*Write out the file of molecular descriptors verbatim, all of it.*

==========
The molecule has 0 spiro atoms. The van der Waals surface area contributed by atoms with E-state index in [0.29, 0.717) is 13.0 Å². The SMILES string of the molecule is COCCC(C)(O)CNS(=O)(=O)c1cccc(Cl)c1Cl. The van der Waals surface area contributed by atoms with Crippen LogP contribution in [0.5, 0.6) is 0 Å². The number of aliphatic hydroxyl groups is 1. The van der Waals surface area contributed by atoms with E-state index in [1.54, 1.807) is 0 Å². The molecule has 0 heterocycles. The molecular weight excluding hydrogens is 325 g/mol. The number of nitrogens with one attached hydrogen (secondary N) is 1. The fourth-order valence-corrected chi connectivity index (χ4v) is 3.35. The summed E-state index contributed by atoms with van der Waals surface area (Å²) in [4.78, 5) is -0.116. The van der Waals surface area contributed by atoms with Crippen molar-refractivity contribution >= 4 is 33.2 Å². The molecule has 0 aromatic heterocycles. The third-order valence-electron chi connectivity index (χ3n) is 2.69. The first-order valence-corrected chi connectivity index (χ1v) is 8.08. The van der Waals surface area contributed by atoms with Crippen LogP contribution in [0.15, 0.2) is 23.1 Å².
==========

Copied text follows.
The molecule has 0 spiro atoms. The van der Waals surface area contributed by atoms with E-state index in [0.29, 0.717) is 13.0 Å². The SMILES string of the molecule is COCCC(C)(O)CNS(=O)(=O)c1cccc(Cl)c1Cl. The van der Waals surface area contributed by atoms with Crippen LogP contribution in [0.5, 0.6) is 0 Å². The number of aliphatic hydroxyl groups is 1. The van der Waals surface area contributed by atoms with E-state index in [1.54, 1.807) is 0 Å². The molecule has 0 heterocycles. The molecular weight excluding hydrogens is 325 g/mol. The number of nitrogens with one attached hydrogen (secondary N) is 1. The fourth-order valence-corrected chi connectivity index (χ4v) is 3.35. The summed E-state index contributed by atoms with van der Waals surface area (Å²) in [4.78, 5) is -0.116. The van der Waals surface area contributed by atoms with Crippen molar-refractivity contribution >= 4 is 33.2 Å². The molecule has 0 aromatic heterocycles. The third-order valence-electron chi connectivity index (χ3n) is 2.69. The first-order valence-corrected chi connectivity index (χ1v) is 8.08. The van der Waals surface area contributed by atoms with Crippen LogP contribution in [0.15, 0.2) is 23.1 Å².